crystal malt 60 L 0.33 lb 5.02%
no. 3 invert sugar 0.75 lb 11.40%
Fuggles 60 min 0.50 oz
Fuggles 40 min 0.50 oz
Fuggles 20 min 0.50 oz
OG 1031
FG 1009
ABV 2.91
Apparent attenuation 70.97%
IBU 17
SRM 25
Mash at 150º F
Sparge at 168º F
Boil time 60 minutes
pitching temp 64º F
Yeast Wyeast 1099 Whitbread ale
 

DixeySJ

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That looks good. I shall give it a try as a change from the Sarah Hughes (and a less strong alternative). Was interested to see such a short boil time.
Further to this, it was (and still is) very nice. Smooth and flavourful. Much less sweet than the Ruby Mild. Speaking of Sarah Hughes Ruby Mild, I am hoping to taste the actual beer in a couple of weeks - it is scheduled to appear at the Dorchester Beerex ....
 

Oneflewover

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Further to this, it was (and still is) very nice. Smooth and flavourful. Much less sweet than the Ruby Mild. Speaking of Sarah Hughes Ruby Mild, I am hoping to taste the actual beer in a couple of weeks - it is scheduled to appear at the Dorchester Beerex ....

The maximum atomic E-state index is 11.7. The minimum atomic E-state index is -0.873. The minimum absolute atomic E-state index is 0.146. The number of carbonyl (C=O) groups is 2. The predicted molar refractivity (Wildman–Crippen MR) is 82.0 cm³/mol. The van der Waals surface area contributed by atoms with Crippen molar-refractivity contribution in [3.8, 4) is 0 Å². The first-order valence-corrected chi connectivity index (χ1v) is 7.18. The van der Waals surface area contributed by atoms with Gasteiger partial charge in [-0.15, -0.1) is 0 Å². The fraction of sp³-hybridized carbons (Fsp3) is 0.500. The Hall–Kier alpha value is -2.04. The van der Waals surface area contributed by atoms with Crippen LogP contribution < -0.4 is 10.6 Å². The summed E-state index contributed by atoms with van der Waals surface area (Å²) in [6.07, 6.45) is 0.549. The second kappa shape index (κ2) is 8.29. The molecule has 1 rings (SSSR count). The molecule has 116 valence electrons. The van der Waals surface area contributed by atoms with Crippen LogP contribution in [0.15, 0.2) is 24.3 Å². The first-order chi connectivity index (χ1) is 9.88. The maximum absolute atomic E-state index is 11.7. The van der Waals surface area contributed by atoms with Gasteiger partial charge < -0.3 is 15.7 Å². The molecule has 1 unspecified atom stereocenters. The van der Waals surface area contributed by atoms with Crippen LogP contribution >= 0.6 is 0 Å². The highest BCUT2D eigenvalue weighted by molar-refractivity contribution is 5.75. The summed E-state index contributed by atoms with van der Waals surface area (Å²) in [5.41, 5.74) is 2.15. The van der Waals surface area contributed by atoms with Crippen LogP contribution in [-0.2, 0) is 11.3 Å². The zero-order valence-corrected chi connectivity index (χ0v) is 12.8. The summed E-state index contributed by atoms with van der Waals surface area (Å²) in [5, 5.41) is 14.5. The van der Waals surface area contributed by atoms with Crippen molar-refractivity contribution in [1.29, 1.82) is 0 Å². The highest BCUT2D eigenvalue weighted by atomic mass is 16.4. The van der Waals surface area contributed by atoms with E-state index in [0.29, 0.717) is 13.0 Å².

I was ummming and ahhhhhing about going to the Dorchvegas beerex.....have probably left it too late now anyway. Saw that the Sarah Hughes Ruby Mild was going to be on tap
 
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Do low ABV beers generally finish fermentation very quickly? I brewed a sort of a mild this week with a yeast starter and within 24 hours the krausen was already dropping. This is the first time I've brewed a beer in the 3-4% range. I'm going to stick it in a mini keg but I'll probably wait another few days at the least